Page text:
Monday, 14 August 2017


That’s a much better acronym than the worn-out Brexit acrostic, isn’t it?
I have read so much nonsense about ‘Britain Leaving the European Union’ that I thought it was time to put the world’s thoughts in order.  I will confine myself to the classic five-point system.
One.  Nobody knows anything.
Two.  Nothing has happened.
Three.  This is not democracy.
Four.  Loudness is not thought.
Five.  The devil is in the detail. 

To expand:
  1. Nobody knows anything about what is going to happen when, after a protracted process of definition, drafting and deliberation an Act of Parliament representing Britain’s departure from the EU is presented for the Royal Assent.  Not just because whoever turns out to be monarch by then might just say ‘no’, but because nobody has a clue what it will actually say.
  2. Following from that, so far nothing’s actually happened.  The debate, if that’s a word any more, is almost entirely about the story of the last 15-odd months of speculation, reaction and counter-reaction, not to mention global economic and political forces compared to which BLEU is a minor ripple.  All fur coat and no knickers. 
  3. Democracy means ‘rule by the people’.  Referenda are not a sensible means of achieving this where the population exceeds a few hundred.  In the present case, the canard that ‘the people have spoken' needs to be critically analysed and clinically destroyed by facts and logic.  For a start, only 37% of the electorate voted to leave.
  4. I often dip in to internet sites that support BLEU, and I’m dismayed not just by the lack of fact and focus, nor even by the outright blatant lies, but by the overwhelming volume of vitriol and personal abuse.  I counter this whenever it’s directed at me, of course (don’t ever enter into a slanging match with me, anyone, because I will win!).  But I am shocked by the amount of unnecessary sheer nastiness.  I thought this was a nice country.
  5. I’m getting a bit tired now, so I don’t want to go into the details of what this will do to everyone in this country’s personal day-to-day lives.  Two words cover most of it, actually – health, and safety.


  1. 37% voted to leave, but this doesn't imply that 63% voted to stay. I agree: we know practically nothing - and two years is a long time. The abuse should be dropped in favour of a national book on what the outcome will be. I bet that surprisingly little will really change. Basically your five points sum it all up admirably!

  2. Well, the 28% who didn't vote obviously didn't want to leave, otherwise they'd have said so!
    I don't agree that two years is a long time - trade agreements are hellishly complicated, and there's a huge risk of us ending with no agreements at all (which sometimes seems to be what our government and many commenters hope for).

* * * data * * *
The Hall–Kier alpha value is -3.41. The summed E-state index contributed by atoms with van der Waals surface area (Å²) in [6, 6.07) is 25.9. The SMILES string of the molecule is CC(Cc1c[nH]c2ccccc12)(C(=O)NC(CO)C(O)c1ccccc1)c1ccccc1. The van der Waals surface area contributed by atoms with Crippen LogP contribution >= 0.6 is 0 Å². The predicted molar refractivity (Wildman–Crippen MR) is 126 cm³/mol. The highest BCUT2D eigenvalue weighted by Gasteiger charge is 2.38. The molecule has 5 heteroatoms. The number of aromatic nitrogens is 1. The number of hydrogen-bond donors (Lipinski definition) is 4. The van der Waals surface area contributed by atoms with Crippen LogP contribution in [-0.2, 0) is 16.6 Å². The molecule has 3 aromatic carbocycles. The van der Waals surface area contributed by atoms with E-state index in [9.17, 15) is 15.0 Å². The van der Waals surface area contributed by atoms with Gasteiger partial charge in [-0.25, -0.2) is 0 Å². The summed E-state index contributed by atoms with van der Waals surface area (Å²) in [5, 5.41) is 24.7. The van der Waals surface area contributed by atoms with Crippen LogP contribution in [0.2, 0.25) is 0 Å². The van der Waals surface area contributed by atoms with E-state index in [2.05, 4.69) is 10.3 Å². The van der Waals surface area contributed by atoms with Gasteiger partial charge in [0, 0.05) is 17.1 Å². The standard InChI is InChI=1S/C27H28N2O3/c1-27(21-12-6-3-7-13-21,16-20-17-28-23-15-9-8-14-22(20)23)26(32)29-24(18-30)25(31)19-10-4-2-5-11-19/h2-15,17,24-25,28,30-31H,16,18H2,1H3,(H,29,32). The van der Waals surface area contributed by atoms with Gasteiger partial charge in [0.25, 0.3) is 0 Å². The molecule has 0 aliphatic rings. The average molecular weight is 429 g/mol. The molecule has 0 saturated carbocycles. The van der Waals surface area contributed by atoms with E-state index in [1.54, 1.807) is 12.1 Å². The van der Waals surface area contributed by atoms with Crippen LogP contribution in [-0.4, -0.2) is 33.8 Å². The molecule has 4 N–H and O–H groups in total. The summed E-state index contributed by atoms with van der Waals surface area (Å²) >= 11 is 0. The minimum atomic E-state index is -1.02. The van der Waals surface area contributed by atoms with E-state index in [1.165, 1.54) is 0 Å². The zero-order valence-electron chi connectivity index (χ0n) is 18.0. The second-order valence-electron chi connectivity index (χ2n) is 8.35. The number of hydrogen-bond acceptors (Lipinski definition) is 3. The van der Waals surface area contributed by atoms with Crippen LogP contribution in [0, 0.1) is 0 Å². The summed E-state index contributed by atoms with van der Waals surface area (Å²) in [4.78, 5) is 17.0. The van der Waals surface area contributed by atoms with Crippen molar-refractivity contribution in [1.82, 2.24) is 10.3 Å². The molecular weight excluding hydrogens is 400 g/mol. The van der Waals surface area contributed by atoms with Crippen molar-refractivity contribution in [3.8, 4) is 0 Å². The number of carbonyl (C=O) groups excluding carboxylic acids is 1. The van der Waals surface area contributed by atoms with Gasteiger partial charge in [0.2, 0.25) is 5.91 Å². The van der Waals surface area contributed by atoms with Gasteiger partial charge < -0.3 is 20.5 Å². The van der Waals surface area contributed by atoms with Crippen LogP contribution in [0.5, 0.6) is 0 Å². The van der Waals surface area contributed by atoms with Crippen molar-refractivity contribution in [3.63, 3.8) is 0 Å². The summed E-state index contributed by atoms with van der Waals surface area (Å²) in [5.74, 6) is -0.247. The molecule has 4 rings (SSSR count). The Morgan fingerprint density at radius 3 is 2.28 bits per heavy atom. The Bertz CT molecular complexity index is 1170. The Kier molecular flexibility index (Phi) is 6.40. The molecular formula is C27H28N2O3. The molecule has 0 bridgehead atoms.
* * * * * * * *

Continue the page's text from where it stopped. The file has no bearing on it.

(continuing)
3. Since 25 June last year I’ve been making the 37% point to anyone who cared to listen (not many initially, but hardly surprising that more are looking for a way out of this lunacy now reality is starting to bite). Those who didn’t vote evidently didn’t want to shake up the status quo – they certainly didn’t feel strongly enough to get off their backsides. It seems their choice was based on either being too confused by the prospects of BLEU to risk voting for it, or complacency. So when media spout that the nation has decided for BLEU I do wish they would accurately report that just over a third of the nation has decided for BLEU. It’s not black or white.

    1. Yep. Also, of course, nobody in the public media seems (yet) to be stating the obvious: it doesn't have to happen! Referenda have no force in law, and this one was, explicitly in the enabling legislation, purely advisory. It was an opinion poll.
      Oh gawd, I keep saying this obvious stuff over and over, everywhere I can, especially on pro-BLEU websites. They never respond, because they have no facts or logic with which to do so. (Plus the fact that many of them seem to have only a tenuous grasp of the English language - which is a tad ironic, innit?)

  4. Two years has been reduced by a change of prime minister, which took the summer of last year, and a general election. And last autumn was taken up by the prime minister refusing to discuss the matter. There seems to be a considerable likelihood that all EU legislation and practice will simply be taken over, we'll still pay in, receive less in return, have no say in any decisions, we'll be desperate to attract workers from Europe where we have shortages in our workforce, and our borders will remain entirely open via Ireland in any case. So those who voted for BLEU because they're racist, xenophobic, believe that it's corrupt, badly run, or simply want out, won't be happy and those who didn't want to leave won't be either.